The UCL Doctorate in Clinical Psychology is the largest professional training course for Clinical Psychologists in the United Kingdom, and welcomes high-calibre candidates from the UK and abroad. The course provides a first-rate training in clinical psychology, leading to a doctoral qualification accredited by the UK’s Health and Care Professions Council (HCPC) and the British Psychological Society (BPS). The Course’s overarching aim is to train independently minded, scientifically-oriented and compassionate clinicians capable of taking a leadership role in health services at home or abroad.
Two overarching frameworks form the basis of the curriculum: developmental psychopathology and a bio-psychosocial model. By paying attention to biological, psychological, environmental and social factors, teaching aims to chart the diverse pathways that may contribute to the development of psychological difficulties, or conversely optimal functioning.
A wide range of approaches to teaching and learning are used including didactic lectures, small group work, experiential sessions, a range of seminars, masterclasses, conferences and self-directed learning.
The curriculum is reviewed every year to ensure it remains relevant to current practice.
In addition to training in the main psycho-therapeutic modalities (psycho-dynamic, systemic and cognitive behavioural) applied across the lifespan and ability range, trainees also receive training in research methods and carry out a major piece of research in clinical psychology, a significant proportion of which are published in peer-reviewed international academic journals.
The course is three years in length and consists of a mixture of taught lectures, seminars and workshops running alongside a series of 6 placements based in clinical services in and around London. The academic programme is delivered by a highly experienced team of clinical psychologists, many of whom are world-leaders in their academic and clinical fields. The clinical placements provide trainees with opportunities to develop their skills under experienced supervision in a wide variety of contexts, using a broad range of models, and with a wide spectrum of clients.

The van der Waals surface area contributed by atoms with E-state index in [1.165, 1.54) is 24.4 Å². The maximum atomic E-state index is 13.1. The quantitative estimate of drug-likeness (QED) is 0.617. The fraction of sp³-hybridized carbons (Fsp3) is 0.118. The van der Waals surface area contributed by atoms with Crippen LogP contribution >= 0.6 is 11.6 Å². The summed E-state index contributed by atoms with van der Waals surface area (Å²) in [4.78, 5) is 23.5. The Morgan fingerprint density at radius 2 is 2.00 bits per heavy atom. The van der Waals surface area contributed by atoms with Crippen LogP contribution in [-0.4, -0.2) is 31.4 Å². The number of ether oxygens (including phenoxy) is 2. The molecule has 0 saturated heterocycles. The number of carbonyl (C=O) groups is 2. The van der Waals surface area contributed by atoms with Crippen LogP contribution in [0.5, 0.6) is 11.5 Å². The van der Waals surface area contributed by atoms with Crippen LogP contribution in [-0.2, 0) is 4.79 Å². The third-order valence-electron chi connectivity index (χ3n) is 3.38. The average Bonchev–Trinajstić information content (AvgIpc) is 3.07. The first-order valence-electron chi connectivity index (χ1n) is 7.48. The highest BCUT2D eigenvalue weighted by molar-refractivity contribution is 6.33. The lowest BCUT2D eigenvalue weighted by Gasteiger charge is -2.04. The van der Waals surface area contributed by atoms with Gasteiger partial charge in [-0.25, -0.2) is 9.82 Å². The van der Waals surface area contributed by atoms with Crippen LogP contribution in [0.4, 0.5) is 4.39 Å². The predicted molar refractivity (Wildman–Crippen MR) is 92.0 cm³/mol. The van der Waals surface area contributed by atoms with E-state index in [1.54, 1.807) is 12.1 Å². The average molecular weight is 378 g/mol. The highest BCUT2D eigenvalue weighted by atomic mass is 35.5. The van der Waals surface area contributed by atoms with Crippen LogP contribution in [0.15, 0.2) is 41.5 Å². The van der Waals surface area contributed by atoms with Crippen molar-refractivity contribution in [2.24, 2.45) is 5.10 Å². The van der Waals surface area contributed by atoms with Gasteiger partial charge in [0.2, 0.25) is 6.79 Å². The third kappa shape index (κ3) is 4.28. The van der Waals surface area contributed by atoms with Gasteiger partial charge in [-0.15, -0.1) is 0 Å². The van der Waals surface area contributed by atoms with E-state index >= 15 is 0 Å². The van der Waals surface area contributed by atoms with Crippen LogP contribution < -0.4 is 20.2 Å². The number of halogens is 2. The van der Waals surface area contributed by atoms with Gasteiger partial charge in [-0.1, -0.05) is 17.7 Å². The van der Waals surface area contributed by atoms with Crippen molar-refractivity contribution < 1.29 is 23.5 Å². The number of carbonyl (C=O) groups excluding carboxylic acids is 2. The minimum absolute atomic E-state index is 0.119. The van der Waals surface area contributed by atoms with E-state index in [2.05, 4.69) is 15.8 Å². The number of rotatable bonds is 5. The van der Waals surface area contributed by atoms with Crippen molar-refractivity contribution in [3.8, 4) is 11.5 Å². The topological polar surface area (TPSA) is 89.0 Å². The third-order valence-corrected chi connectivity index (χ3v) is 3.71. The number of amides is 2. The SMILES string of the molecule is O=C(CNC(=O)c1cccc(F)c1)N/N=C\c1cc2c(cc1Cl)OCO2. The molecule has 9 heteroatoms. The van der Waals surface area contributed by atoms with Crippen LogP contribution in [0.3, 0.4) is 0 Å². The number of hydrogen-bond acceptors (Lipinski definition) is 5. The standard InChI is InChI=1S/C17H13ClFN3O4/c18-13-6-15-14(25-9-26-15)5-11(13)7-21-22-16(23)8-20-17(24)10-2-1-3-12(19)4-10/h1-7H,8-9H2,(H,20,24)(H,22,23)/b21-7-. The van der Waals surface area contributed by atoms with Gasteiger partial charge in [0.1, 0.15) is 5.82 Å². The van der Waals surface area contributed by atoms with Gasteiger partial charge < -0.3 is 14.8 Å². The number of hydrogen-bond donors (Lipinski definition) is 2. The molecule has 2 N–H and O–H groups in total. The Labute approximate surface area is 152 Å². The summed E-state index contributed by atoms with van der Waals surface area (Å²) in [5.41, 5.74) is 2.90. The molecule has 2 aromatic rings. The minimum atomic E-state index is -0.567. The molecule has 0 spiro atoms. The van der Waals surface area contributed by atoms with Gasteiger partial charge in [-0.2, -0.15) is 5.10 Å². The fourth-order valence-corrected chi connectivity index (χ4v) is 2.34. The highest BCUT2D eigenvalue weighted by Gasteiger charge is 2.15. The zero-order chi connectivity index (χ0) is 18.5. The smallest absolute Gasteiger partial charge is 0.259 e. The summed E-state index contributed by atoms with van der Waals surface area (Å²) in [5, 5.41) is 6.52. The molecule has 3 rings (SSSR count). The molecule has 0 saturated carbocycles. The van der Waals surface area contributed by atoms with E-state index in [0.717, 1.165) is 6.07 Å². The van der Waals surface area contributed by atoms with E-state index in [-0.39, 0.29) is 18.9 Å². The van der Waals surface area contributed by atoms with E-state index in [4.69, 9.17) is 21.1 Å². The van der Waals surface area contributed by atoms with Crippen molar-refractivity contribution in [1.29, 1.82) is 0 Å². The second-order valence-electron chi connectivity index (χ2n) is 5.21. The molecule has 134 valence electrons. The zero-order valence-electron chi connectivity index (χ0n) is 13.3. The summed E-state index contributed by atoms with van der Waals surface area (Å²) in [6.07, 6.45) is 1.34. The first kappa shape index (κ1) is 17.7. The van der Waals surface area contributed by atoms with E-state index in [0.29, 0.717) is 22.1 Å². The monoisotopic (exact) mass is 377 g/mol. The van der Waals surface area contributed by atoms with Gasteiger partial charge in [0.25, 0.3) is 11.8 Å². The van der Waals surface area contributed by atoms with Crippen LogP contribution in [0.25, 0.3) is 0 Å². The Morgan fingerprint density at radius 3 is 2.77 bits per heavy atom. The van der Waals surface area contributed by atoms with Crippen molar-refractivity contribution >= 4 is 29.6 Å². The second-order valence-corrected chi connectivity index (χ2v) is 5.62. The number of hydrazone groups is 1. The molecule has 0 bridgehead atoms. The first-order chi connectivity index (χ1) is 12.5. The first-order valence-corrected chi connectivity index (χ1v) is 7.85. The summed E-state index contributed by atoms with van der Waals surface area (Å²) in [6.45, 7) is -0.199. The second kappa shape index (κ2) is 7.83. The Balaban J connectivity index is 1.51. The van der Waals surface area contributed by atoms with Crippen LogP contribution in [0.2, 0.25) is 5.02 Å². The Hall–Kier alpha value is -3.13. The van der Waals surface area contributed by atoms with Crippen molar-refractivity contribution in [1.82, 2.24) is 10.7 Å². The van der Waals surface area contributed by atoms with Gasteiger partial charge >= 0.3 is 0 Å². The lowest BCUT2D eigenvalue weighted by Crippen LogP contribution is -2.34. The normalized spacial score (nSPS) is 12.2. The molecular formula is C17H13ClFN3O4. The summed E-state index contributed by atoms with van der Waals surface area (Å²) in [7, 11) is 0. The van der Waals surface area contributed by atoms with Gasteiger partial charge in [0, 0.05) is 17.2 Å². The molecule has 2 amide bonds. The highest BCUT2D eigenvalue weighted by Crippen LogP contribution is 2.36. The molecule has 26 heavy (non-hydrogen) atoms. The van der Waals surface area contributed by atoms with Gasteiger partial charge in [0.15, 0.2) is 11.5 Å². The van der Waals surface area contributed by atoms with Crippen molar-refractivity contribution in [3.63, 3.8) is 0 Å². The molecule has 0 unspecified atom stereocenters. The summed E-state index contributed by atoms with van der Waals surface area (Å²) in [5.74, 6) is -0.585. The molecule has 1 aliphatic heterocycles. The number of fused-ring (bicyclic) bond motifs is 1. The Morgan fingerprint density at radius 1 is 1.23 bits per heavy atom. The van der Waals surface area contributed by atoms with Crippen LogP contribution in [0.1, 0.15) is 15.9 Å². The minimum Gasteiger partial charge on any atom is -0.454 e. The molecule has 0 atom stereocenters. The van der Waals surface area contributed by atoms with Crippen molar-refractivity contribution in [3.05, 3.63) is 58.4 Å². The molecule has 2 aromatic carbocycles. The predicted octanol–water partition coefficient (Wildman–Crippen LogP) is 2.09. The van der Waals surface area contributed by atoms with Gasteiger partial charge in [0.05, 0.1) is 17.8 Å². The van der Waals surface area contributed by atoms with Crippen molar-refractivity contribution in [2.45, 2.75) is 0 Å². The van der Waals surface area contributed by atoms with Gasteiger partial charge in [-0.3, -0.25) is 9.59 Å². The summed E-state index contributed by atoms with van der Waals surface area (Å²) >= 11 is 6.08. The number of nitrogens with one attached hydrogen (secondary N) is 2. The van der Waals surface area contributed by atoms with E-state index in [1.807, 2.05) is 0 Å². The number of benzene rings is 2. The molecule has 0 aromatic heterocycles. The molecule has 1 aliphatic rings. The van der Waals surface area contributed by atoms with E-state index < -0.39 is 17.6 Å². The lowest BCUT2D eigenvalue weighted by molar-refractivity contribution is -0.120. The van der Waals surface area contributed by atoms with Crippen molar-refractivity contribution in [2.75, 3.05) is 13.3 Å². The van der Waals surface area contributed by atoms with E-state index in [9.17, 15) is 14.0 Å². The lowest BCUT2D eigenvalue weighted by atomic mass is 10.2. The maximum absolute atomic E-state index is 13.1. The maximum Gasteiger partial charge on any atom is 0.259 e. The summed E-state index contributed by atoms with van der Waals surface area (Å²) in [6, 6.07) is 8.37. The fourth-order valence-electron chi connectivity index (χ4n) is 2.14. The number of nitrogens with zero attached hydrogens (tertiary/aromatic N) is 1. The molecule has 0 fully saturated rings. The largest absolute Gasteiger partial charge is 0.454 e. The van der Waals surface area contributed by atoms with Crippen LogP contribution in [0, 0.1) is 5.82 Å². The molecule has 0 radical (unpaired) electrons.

As a course that is based in one of the world’s top research-intensive universities, UCL trainees have the opportunity to conduct high-quality research under the supervision of leading scientists in the field.
The above course description is from the course provider’s website.
Doctoral training course in Clinical Psychology, Research Department of Clinical, Educational and Health Psychology, Clinical Psychology Group, University College London, Gower Street, London, WC1E 6BT
The tuition fees for 2018 are £26,240 per year.
There are 42 places on the course per year. It is not clear how many are open to international students. When the course first opened to international students preference was given to students who were funded by their own government.
How to apply:
International candidates are required to apply directly through the University via the UCL online application portal at www.ucl.ac.uk/graduate/apply/apply-now. Detailed information about the application process for both UK/EU and Overseas students is available at www.ucl.ac.uk/dclinpsy/applying.
This entry was written on 2nd February 2018. Please refer to the course website for the most up-to-date information. If you are a representative of the course and would like anything changed please email us at firstname.lastname@example.org.
I am currently undergoing my training with UCL and I would like to say I’m glad that this site exists to guide future potential trainees! How I wish this site is available for me when I was doing my own DCLINPSY research! It would have saved me lots of time and effort!
I would like to share that UCL generally accepts 6-8 international trainee amongst 300-400 international applicants, which can be quite competitive too. Many of the home/EU trainees had attained their PhD in related fields, while international trainees either had 1-2 years of solid clinical experiences or had completed research related masters. I’ve met international trainees come from USA, UAE, Turkey, Chile, Mexico, India, Philippines, Hong Kong, Singapore, Indonesia and Malaysia. Generally UCL prefers trainees who are culturally diverse / had similar exposures.
Hope this helps future potential trainees !
Hi Kai, thanks so much for your input! It’s really good to know how things are being done over there from someone who is right in the middle of it. If you meet any Malaysians who are training in the UK do let them know that I’d be very happy to hear from them!